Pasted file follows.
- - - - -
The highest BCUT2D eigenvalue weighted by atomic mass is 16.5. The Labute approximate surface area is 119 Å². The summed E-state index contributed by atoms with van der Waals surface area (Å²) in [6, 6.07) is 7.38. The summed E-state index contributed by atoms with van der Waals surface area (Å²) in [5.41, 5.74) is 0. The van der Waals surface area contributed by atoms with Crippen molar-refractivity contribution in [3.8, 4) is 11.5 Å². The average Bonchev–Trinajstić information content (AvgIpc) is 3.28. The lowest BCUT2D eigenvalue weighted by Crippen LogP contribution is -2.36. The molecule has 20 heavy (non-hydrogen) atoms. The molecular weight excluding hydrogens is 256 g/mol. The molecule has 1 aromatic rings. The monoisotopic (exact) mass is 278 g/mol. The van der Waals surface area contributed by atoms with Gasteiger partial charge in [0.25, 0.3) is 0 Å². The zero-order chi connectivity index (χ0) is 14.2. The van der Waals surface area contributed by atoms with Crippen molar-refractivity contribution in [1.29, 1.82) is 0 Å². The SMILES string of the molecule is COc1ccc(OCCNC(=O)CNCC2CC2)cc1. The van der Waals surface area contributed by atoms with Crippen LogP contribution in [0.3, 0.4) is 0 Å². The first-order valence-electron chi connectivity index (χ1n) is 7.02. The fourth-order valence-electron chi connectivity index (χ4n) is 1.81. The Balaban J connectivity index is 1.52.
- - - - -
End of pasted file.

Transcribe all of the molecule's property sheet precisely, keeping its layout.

The highest BCUT2D eigenvalue weighted by atomic mass is 16.5. The Labute approximate surface area is 119 Å². The summed E-state index contributed by atoms with van der Waals surface area (Å²) in [6, 6.07) is 7.38. The summed E-state index contributed by atoms with van der Waals surface area (Å²) in [5.41, 5.74) is 0. The van der Waals surface area contributed by atoms with Crippen molar-refractivity contribution in [3.8, 4) is 11.5 Å². The average Bonchev–Trinajstić information content (AvgIpc) is 3.28. The lowest BCUT2D eigenvalue weighted by Crippen LogP contribution is -2.36. The molecule has 20 heavy (non-hydrogen) atoms. The molecular weight excluding hydrogens is 256 g/mol. The molecule has 1 aromatic rings. The monoisotopic (exact) mass is 278 g/mol. The van der Waals surface area contributed by atoms with Gasteiger partial charge in [0.25, 0.3) is 0 Å². The zero-order chi connectivity index (χ0) is 14.2. The van der Waals surface area contributed by atoms with Crippen molar-refractivity contribution in [1.29, 1.82) is 0 Å². The SMILES string of the molecule is COc1ccc(OCCNC(=O)CNCC2CC2)cc1. The van der Waals surface area contributed by atoms with Crippen LogP contribution in [0.3, 0.4) is 0 Å². The first-order valence-electron chi connectivity index (χ1n) is 7.02. The fourth-order valence-electron chi connectivity index (χ4n) is 1.81. The Balaban J connectivity index is 1.52.